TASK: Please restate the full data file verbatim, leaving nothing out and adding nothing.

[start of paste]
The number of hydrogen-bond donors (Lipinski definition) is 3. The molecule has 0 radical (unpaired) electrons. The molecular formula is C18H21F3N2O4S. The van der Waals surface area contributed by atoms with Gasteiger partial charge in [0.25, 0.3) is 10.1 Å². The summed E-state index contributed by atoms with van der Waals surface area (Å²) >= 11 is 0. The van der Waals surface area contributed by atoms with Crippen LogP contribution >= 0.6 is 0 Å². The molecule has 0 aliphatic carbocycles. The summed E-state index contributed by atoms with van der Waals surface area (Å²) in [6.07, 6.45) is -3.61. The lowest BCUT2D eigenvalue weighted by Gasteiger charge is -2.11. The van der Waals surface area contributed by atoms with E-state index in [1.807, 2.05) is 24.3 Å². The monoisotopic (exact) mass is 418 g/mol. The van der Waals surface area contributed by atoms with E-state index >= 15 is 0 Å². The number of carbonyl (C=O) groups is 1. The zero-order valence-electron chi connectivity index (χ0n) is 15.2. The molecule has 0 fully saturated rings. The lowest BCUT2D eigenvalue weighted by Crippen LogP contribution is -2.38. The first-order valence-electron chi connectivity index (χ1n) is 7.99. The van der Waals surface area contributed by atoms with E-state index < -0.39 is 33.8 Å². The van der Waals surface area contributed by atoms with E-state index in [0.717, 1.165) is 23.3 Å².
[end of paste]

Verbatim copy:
The number of hydrogen-bond donors (Lipinski definition) is 3. The molecule has 0 radical (unpaired) electrons. The molecular formula is C18H21F3N2O4S. The van der Waals surface area contributed by atoms with Gasteiger partial charge in [0.25, 0.3) is 10.1 Å². The summed E-state index contributed by atoms with van der Waals surface area (Å²) >= 11 is 0. The van der Waals surface area contributed by atoms with Crippen LogP contribution >= 0.6 is 0 Å². The molecule has 0 aliphatic carbocycles. The summed E-state index contributed by atoms with van der Waals surface area (Å²) in [6.07, 6.45) is -3.61. The lowest BCUT2D eigenvalue weighted by Gasteiger charge is -2.11. The van der Waals surface area contributed by atoms with E-state index in [1.807, 2.05) is 24.3 Å². The monoisotopic (exact) mass is 418 g/mol. The van der Waals surface area contributed by atoms with E-state index >= 15 is 0 Å². The number of carbonyl (C=O) groups is 1. The zero-order valence-electron chi connectivity index (χ0n) is 15.2. The molecule has 0 fully saturated rings. The lowest BCUT2D eigenvalue weighted by Crippen LogP contribution is -2.38. The first-order valence-electron chi connectivity index (χ1n) is 7.99. The van der Waals surface area contributed by atoms with E-state index < -0.39 is 33.8 Å². The van der Waals surface area contributed by atoms with E-state index in [0.717, 1.165) is 23.3 Å².